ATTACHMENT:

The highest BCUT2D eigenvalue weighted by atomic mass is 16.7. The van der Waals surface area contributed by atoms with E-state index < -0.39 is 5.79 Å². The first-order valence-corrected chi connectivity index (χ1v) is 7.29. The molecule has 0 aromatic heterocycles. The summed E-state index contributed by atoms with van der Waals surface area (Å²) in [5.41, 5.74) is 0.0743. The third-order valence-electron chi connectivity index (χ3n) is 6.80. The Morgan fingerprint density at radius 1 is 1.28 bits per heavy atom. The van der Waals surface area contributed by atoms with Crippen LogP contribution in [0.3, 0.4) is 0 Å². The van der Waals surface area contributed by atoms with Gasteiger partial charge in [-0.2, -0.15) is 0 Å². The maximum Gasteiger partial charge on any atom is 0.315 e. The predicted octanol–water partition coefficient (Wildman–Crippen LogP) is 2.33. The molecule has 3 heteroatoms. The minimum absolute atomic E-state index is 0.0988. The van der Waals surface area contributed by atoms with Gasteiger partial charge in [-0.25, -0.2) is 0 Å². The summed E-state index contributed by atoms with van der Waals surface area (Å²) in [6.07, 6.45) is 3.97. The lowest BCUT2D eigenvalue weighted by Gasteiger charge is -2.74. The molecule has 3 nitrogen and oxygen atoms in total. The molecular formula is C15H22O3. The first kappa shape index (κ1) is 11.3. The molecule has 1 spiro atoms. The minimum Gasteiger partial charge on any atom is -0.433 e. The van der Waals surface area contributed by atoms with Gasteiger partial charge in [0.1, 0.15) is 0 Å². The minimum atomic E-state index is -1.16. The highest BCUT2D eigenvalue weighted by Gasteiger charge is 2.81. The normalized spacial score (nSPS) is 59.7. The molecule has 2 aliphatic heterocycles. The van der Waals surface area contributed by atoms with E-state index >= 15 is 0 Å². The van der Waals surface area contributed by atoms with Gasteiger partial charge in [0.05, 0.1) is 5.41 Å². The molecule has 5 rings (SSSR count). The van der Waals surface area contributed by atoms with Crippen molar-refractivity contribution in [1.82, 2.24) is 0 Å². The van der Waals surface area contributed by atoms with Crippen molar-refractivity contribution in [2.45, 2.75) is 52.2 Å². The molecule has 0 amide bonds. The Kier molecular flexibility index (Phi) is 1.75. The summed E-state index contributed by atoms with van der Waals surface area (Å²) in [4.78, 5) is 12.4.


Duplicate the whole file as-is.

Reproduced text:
The highest BCUT2D eigenvalue weighted by atomic mass is 16.7. The van der Waals surface area contributed by atoms with E-state index < -0.39 is 5.79 Å². The first-order valence-corrected chi connectivity index (χ1v) is 7.29. The molecule has 0 aromatic heterocycles. The summed E-state index contributed by atoms with van der Waals surface area (Å²) in [5.41, 5.74) is 0.0743. The third-order valence-electron chi connectivity index (χ3n) is 6.80. The Morgan fingerprint density at radius 1 is 1.28 bits per heavy atom. The van der Waals surface area contributed by atoms with Crippen LogP contribution in [0.3, 0.4) is 0 Å². The van der Waals surface area contributed by atoms with Gasteiger partial charge in [-0.2, -0.15) is 0 Å². The maximum Gasteiger partial charge on any atom is 0.315 e. The predicted octanol–water partition coefficient (Wildman–Crippen LogP) is 2.33. The molecule has 3 heteroatoms. The minimum absolute atomic E-state index is 0.0988. The van der Waals surface area contributed by atoms with Gasteiger partial charge in [-0.25, -0.2) is 0 Å². The summed E-state index contributed by atoms with van der Waals surface area (Å²) in [6.07, 6.45) is 3.97. The lowest BCUT2D eigenvalue weighted by Gasteiger charge is -2.74. The molecule has 3 nitrogen and oxygen atoms in total. The molecular formula is C15H22O3. The first kappa shape index (κ1) is 11.3. The molecule has 1 spiro atoms. The minimum Gasteiger partial charge on any atom is -0.433 e. The van der Waals surface area contributed by atoms with Gasteiger partial charge in [0.1, 0.15) is 0 Å². The minimum atomic E-state index is -1.16. The highest BCUT2D eigenvalue weighted by Gasteiger charge is 2.81. The normalized spacial score (nSPS) is 59.7. The molecule has 2 aliphatic heterocycles. The van der Waals surface area contributed by atoms with E-state index >= 15 is 0 Å². The van der Waals surface area contributed by atoms with Gasteiger partial charge in [0.05, 0.1) is 5.41 Å². The molecule has 5 rings (SSSR count). The van der Waals surface area contributed by atoms with Crippen molar-refractivity contribution in [1.82, 2.24) is 0 Å². The van der Waals surface area contributed by atoms with Crippen molar-refractivity contribution in [2.45, 2.75) is 52.2 Å². The molecule has 0 amide bonds. The Kier molecular flexibility index (Phi) is 1.75. The summed E-state index contributed by atoms with van der Waals surface area (Å²) in [4.78, 5) is 12.4.